On a bright, sunny day in September of 1993, I stood on the White House lawn watching Yitzhak Rabin and Yasir Arafat sign the Oslo peace accords in front of President Bill Clinton. At that moment, it was possible to suspend disbelief and imagine a two-state solution, with Israel and Palestine living side by side.
Twenty years on, Rabin and Arafat are dead, and so is the Oslo peace process — although politicians from Israel and the West are loath to admit this.
Last week at the United Nations, however, Palestinian leader Mahmoud Abbas said his government could no longer be bound by the Oslo pact, emphasizing Israeli settlement-building on the West Bank among his many grievances. Abbas warned that the Palestinian Authority would halt all cooperation with Israel, which would require Jerusalem to resume full occupation of the West Bank. His remarks are a warning of serious trouble ahead.
Israeli Prime Minister Benjamin Netanyahu, who was focused on denouncing the Iran nuclear deal, made only a pro forma reference to peace talks, along with a slap at Abbas. There was little sign that the Israeli leader recognized the high cost to his nation of allowing the Oslo process to come to a formal close.
Netanyahu’s worries about Iran are understandable given Iranian leaders’ frequent denunciation of “the Zionist state” and insistence that Israel will cease to exist in coming decades. But his obsession with the ayatollahs — who aren’t likely to ever attack the nuclear-armed Jewish state directly — seems to have blinded him to dangers closer to home.
Foremost among them is long-term Israeli rule over millions of disenfranchised Palestinians in the West Bank and Gaza.
Rabin signed the Oslo accords because he recognized the risk of such rule. He warned in 1976 that it could lead to a form of apartheid. He also warned that Israeli settlements were “comparable to a cancer in the tissue of Israel’s democratic society.”
A fanatic advocate of those settlements shot Rabin dead in 1995.
With peace talks on hold, irrespective of who is to blame, the vast expansion of Jewish settlements convinces Palestinians — and the world — that Israel wants to keep the West Bank. The placement of settler towns and roads splits the area into cantons connected mainly by tunnels and bridges.
An even broader network of dozens of “illegal” settlements, built by radical youths and allegedly slated for dismantlement, is instead being gradually legalized by the Israeli government. They are filling in the territorial gaps among older settlements, further separating Palestinian towns and villages from each other and from their agricultural land.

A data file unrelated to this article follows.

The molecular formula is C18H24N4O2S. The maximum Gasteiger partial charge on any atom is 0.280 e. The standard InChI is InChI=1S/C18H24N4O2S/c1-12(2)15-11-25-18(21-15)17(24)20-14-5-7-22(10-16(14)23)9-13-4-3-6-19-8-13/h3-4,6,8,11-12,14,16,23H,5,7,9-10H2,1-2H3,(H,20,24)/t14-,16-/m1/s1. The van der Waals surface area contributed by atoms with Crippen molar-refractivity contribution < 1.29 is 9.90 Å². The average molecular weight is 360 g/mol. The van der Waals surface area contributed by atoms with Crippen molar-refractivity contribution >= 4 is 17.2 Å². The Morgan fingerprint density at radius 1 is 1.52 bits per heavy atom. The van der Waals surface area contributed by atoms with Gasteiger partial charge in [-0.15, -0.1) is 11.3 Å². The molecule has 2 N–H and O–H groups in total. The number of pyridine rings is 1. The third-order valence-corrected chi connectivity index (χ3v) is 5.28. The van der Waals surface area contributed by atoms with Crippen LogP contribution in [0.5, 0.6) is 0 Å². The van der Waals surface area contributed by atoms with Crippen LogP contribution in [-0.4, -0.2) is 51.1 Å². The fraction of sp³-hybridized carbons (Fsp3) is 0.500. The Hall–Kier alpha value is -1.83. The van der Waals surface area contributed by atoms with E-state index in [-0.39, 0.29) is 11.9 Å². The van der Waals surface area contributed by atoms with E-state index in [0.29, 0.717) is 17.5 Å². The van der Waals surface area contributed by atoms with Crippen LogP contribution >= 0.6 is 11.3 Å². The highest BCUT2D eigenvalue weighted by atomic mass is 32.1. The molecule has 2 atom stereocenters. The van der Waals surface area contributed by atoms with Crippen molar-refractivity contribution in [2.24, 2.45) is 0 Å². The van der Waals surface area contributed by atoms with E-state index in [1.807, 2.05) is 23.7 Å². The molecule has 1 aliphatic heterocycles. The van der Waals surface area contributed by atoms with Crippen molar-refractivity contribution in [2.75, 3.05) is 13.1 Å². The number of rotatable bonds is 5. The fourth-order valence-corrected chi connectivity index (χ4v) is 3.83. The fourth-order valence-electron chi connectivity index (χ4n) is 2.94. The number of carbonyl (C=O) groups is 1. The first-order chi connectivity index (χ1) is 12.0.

Even if peace talks resume, the chaos in the Middle East would make any final deal impossible for years to come. But the settlements rule out any prospect of two states in the future.
As a result, tensions are rising sharply on the West Bank. Last week, an Israeli settler couple were shot to death while driving in the West Bank with their four children. Meantime, radical settler youths have been harassing or attacking Palestinian civilians, recently burning a Palestinian family to death in their home.
Abbas’ speech was a warning that the status quo can’t last.
As part of the Oslo accords, Palestinian police and intelligence forces work with Israel to prevent violence on the West Bank. For the most part, they have been successful, keeping in check the West Bank’s radicals, including those who sympathize with Gaza’s Hamas extremists.
Yet it becomes harder and harder for Abbas to continue that cooperation as settlements expand — and occupation promises to become permanent. Palestinians accuse his security forces of acting as collaborators.
If Abbas’ security cooperation lapses, Israel will have to formally reinstate military control of the West Bank. That would be bound to provoke a major resumption of terrorist attacks in Greater Israel, provoking Israeli countermeasures, which in turn would guarantee more terrorism, etc.
Until now, Abbas’ forces have prevented jihadi groups from taking root in the West Bank. The scenario above would ensure that they emerge.
Moreover, Abbas’ Palestinian Authority administers the West Bank, with heavy subsidies from international financial institutions and the European Union. Should his government, a product of the Oslo agreement, decide to stand down, Israel would have to formally resume running all the West Bank’s services. The restoration of overt occupation would be complete.
So rather than ignore Abbas’ words, the Israeli government should start thinking seriously about how to prevent such an outcome. Yes, Abbas has threatened to dissolve the Palestinian Authority before and failed to follow through, but the death of the Oslo process may force his hand.
It’s time for Netanyahu to pay attention. The best way to start would be to freeze the expansion of settlements that rule out any future agreement with the Palestinians.
Otherwise, Israel will soon face a growing security threat from within.